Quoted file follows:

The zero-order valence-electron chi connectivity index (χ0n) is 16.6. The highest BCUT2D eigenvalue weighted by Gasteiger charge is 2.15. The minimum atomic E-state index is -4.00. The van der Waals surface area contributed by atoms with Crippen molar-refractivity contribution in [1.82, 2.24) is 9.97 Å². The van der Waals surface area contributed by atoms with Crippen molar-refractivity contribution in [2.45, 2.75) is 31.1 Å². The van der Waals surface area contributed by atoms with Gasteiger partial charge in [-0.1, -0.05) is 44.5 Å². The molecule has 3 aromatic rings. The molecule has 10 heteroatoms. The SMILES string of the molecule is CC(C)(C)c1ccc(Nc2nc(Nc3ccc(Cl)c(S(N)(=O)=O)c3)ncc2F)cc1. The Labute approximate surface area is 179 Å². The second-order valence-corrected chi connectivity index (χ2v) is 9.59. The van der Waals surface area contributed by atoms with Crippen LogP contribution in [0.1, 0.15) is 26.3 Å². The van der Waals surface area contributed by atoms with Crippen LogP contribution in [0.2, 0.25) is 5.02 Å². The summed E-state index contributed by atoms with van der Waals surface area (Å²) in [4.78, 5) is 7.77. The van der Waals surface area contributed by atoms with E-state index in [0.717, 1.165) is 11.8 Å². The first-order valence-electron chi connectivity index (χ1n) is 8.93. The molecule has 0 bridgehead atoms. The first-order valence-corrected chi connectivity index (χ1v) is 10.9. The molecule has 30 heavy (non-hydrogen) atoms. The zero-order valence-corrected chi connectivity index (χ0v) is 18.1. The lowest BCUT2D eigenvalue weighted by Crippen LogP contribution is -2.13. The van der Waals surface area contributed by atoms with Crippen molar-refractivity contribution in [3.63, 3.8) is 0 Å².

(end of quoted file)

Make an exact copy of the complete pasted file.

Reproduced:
The zero-order valence-electron chi connectivity index (χ0n) is 16.6. The highest BCUT2D eigenvalue weighted by Gasteiger charge is 2.15. The minimum atomic E-state index is -4.00. The van der Waals surface area contributed by atoms with Crippen molar-refractivity contribution in [1.82, 2.24) is 9.97 Å². The van der Waals surface area contributed by atoms with Crippen molar-refractivity contribution in [2.45, 2.75) is 31.1 Å². The van der Waals surface area contributed by atoms with Gasteiger partial charge in [-0.1, -0.05) is 44.5 Å². The molecule has 3 aromatic rings. The molecule has 10 heteroatoms. The SMILES string of the molecule is CC(C)(C)c1ccc(Nc2nc(Nc3ccc(Cl)c(S(N)(=O)=O)c3)ncc2F)cc1. The Labute approximate surface area is 179 Å². The second-order valence-corrected chi connectivity index (χ2v) is 9.59. The van der Waals surface area contributed by atoms with Crippen LogP contribution in [0.1, 0.15) is 26.3 Å². The van der Waals surface area contributed by atoms with Crippen LogP contribution in [0.2, 0.25) is 5.02 Å². The summed E-state index contributed by atoms with van der Waals surface area (Å²) in [4.78, 5) is 7.77. The van der Waals surface area contributed by atoms with E-state index in [0.717, 1.165) is 11.8 Å². The first-order valence-electron chi connectivity index (χ1n) is 8.93. The molecule has 0 bridgehead atoms. The first-order valence-corrected chi connectivity index (χ1v) is 10.9. The molecule has 30 heavy (non-hydrogen) atoms. The zero-order valence-corrected chi connectivity index (χ0v) is 18.1. The lowest BCUT2D eigenvalue weighted by Crippen LogP contribution is -2.13. The van der Waals surface area contributed by atoms with Crippen molar-refractivity contribution in [3.63, 3.8) is 0 Å².